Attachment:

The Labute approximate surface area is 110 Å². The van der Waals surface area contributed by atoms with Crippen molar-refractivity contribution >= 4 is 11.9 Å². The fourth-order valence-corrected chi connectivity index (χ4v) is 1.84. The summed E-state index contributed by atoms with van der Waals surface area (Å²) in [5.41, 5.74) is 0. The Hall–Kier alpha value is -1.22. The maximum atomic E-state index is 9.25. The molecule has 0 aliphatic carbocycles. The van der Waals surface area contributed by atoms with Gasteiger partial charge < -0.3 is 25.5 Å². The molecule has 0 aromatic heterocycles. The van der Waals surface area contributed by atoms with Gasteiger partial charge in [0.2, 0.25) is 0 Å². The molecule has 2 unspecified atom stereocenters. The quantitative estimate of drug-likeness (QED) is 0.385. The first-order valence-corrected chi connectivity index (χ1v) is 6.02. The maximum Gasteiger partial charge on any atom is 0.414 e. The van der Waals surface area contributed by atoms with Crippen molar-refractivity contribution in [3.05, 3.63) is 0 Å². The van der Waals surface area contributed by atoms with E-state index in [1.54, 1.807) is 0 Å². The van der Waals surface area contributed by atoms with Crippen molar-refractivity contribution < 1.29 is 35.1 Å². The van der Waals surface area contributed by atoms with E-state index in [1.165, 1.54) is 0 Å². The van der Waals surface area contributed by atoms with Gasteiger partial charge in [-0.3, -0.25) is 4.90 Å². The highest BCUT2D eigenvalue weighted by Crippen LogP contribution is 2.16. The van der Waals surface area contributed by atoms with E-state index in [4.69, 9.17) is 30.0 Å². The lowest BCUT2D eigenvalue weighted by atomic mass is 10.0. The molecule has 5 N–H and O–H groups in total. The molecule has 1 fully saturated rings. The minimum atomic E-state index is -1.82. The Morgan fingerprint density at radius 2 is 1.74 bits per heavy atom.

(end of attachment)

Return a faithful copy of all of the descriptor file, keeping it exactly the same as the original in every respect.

The Labute approximate surface area is 110 Å². The van der Waals surface area contributed by atoms with Crippen molar-refractivity contribution >= 4 is 11.9 Å². The fourth-order valence-corrected chi connectivity index (χ4v) is 1.84. The summed E-state index contributed by atoms with van der Waals surface area (Å²) in [5.41, 5.74) is 0. The Hall–Kier alpha value is -1.22. The maximum atomic E-state index is 9.25. The molecule has 0 aliphatic carbocycles. The van der Waals surface area contributed by atoms with Gasteiger partial charge < -0.3 is 25.5 Å². The molecule has 0 aromatic heterocycles. The van der Waals surface area contributed by atoms with Gasteiger partial charge in [0.2, 0.25) is 0 Å². The molecule has 2 unspecified atom stereocenters. The quantitative estimate of drug-likeness (QED) is 0.385. The first-order valence-corrected chi connectivity index (χ1v) is 6.02. The maximum Gasteiger partial charge on any atom is 0.414 e. The van der Waals surface area contributed by atoms with Crippen molar-refractivity contribution in [3.05, 3.63) is 0 Å². The van der Waals surface area contributed by atoms with E-state index in [1.54, 1.807) is 0 Å². The van der Waals surface area contributed by atoms with Crippen molar-refractivity contribution < 1.29 is 35.1 Å². The van der Waals surface area contributed by atoms with E-state index in [1.165, 1.54) is 0 Å². The van der Waals surface area contributed by atoms with Gasteiger partial charge in [-0.3, -0.25) is 4.90 Å². The highest BCUT2D eigenvalue weighted by Crippen LogP contribution is 2.16. The van der Waals surface area contributed by atoms with E-state index in [4.69, 9.17) is 30.0 Å². The lowest BCUT2D eigenvalue weighted by atomic mass is 10.0. The molecule has 5 N–H and O–H groups in total. The molecule has 1 fully saturated rings. The minimum atomic E-state index is -1.82. The Morgan fingerprint density at radius 2 is 1.74 bits per heavy atom.